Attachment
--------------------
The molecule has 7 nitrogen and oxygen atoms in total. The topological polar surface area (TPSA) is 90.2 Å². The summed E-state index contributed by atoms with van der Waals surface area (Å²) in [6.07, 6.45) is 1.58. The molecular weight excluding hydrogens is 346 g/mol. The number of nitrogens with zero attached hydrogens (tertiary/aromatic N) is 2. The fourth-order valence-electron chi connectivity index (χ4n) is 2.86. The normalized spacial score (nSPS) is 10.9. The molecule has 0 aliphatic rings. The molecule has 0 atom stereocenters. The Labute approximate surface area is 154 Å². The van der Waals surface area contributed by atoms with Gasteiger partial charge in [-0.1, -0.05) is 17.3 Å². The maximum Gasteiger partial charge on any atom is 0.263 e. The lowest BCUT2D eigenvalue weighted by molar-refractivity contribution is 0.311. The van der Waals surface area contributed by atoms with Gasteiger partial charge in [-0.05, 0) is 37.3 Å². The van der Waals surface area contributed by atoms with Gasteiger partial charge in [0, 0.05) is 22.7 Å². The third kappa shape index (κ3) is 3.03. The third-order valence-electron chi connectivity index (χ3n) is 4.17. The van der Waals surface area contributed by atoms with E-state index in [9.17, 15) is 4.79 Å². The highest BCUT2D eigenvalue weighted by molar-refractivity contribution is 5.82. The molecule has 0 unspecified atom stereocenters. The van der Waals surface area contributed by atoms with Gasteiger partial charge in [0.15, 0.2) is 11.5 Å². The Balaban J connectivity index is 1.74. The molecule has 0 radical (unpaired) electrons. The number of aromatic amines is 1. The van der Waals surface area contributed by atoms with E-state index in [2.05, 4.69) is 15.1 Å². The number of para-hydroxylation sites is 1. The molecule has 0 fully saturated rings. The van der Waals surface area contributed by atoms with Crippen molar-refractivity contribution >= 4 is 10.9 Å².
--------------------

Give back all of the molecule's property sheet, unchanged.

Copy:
The molecule has 7 nitrogen and oxygen atoms in total. The topological polar surface area (TPSA) is 90.2 Å². The summed E-state index contributed by atoms with van der Waals surface area (Å²) in [6.07, 6.45) is 1.58. The molecular weight excluding hydrogens is 346 g/mol. The number of nitrogens with zero attached hydrogens (tertiary/aromatic N) is 2. The fourth-order valence-electron chi connectivity index (χ4n) is 2.86. The normalized spacial score (nSPS) is 10.9. The molecule has 0 aliphatic rings. The molecule has 0 atom stereocenters. The Labute approximate surface area is 154 Å². The van der Waals surface area contributed by atoms with Gasteiger partial charge in [-0.1, -0.05) is 17.3 Å². The maximum Gasteiger partial charge on any atom is 0.263 e. The lowest BCUT2D eigenvalue weighted by molar-refractivity contribution is 0.311. The van der Waals surface area contributed by atoms with Gasteiger partial charge in [-0.05, 0) is 37.3 Å². The van der Waals surface area contributed by atoms with Gasteiger partial charge in [0, 0.05) is 22.7 Å². The third kappa shape index (κ3) is 3.03. The third-order valence-electron chi connectivity index (χ3n) is 4.17. The van der Waals surface area contributed by atoms with E-state index in [9.17, 15) is 4.79 Å². The highest BCUT2D eigenvalue weighted by molar-refractivity contribution is 5.82. The molecule has 0 unspecified atom stereocenters. The van der Waals surface area contributed by atoms with Gasteiger partial charge in [0.15, 0.2) is 11.5 Å². The Balaban J connectivity index is 1.74. The molecule has 0 radical (unpaired) electrons. The number of aromatic amines is 1. The van der Waals surface area contributed by atoms with E-state index in [2.05, 4.69) is 15.1 Å². The number of para-hydroxylation sites is 1. The molecule has 0 fully saturated rings. The van der Waals surface area contributed by atoms with Crippen molar-refractivity contribution >= 4 is 10.9 Å².